If you’ve been scheduled for a surgical vitrectomy, or you’re a friend or relative wanting to learn more on behalf of a patient, this page has been designed to give you a broad overview of what the vitrectomy surgery involves and what it can treat.
What Does Vitrectomy Surgery Achieve?
A vitrectomy eye surgery is performed to remove vitreous gel from the eye, with other procedures varying depending on the condition being treated. Many patients experience improved visual acuity and possible restoration of vision after the surgery, but generally the main reason for vitrectomy is to prevent further worsening of vision.
What Can a Vitrectomy Treat?
A surgical vitrectomy is an effective treatment for a range of retinal and macular conditions, including:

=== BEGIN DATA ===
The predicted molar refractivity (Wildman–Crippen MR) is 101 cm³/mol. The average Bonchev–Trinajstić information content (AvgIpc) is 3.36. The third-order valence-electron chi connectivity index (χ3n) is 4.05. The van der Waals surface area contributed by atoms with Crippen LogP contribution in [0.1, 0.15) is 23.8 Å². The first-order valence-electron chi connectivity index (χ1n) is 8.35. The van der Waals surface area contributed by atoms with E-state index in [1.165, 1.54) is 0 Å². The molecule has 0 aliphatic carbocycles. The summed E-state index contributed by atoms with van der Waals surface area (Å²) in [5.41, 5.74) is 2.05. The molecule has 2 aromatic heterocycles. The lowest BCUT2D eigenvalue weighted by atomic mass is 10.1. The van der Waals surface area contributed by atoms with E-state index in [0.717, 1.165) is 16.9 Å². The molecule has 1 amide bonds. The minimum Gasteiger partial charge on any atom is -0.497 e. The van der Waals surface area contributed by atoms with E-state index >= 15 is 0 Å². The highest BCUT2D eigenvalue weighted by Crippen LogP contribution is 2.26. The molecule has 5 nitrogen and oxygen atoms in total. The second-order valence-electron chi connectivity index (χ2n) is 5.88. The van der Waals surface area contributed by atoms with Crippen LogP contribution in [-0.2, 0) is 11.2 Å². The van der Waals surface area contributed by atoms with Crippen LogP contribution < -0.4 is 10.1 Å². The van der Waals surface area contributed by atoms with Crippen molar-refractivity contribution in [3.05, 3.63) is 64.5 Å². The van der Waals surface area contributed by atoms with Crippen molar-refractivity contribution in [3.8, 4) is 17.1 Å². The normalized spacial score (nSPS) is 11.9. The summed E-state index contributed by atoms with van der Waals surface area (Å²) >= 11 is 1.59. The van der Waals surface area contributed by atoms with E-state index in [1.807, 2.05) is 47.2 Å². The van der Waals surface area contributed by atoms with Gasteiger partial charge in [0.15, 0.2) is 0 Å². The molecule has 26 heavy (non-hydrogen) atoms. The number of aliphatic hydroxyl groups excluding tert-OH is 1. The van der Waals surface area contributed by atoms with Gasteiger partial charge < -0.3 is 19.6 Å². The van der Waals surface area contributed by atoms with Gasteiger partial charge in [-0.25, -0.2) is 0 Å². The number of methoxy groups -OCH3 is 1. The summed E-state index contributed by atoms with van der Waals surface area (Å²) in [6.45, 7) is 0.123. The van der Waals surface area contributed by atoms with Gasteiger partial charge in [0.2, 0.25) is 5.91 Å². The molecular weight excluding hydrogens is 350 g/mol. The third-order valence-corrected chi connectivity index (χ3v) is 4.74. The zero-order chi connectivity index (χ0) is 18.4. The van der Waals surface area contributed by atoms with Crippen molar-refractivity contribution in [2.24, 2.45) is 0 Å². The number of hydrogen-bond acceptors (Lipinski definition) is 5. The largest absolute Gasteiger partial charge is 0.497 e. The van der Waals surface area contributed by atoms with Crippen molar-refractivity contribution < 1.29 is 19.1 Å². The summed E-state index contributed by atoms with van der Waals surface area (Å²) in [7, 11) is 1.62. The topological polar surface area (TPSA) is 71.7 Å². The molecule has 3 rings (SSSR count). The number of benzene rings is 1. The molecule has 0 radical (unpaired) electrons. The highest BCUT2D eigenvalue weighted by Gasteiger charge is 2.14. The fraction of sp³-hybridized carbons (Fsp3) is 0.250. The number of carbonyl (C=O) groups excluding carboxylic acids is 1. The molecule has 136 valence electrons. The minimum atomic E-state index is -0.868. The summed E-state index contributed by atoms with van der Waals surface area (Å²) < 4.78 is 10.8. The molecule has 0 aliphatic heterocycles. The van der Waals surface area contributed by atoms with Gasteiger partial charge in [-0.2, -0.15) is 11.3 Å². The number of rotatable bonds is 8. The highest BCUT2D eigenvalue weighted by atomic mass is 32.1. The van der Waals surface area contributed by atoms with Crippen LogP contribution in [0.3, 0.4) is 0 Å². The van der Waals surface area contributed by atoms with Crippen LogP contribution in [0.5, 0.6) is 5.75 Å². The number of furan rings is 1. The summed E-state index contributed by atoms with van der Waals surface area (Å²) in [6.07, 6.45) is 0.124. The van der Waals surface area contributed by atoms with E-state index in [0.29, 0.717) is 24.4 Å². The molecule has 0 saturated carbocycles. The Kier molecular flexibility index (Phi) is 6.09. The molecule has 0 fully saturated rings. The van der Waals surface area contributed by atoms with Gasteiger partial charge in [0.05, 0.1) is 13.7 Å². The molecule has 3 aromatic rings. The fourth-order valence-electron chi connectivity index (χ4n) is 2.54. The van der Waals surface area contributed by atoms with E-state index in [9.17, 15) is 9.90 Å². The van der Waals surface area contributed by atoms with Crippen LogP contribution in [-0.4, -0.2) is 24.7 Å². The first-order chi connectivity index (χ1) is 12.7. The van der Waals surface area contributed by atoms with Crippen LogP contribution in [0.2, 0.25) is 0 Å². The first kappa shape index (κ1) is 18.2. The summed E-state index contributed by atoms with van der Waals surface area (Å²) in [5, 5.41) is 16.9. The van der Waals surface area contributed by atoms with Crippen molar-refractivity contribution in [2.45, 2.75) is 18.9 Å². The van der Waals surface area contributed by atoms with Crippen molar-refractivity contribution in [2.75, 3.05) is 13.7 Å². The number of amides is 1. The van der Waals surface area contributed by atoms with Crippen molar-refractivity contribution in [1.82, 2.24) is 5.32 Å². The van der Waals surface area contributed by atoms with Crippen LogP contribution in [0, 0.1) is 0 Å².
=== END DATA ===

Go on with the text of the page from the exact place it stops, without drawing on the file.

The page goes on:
- Eye floaters
- Retinal detachment
- Macular oedema
- Vitreous haemorrhage (bleeding in the vitreous gel)
- Macular hole
- Epiretinal membrane (macular pucker)
What Does the Vitrectomy Procedure Involve?
A vitrectomy surgery involves the use of very small instruments and tools to sever and remove the vitreous gel from the eye. During the surgery, the patient will be lying comfortably on their back and should feel no pain due to the application of a local anaesthetic to the eye. The patient will also be placed under sedation through a drug injected into the vein.
If you have any questions about vitrectomy eye surgery, visit the following pages to learn more about surgical vitrectomy for specific conditions: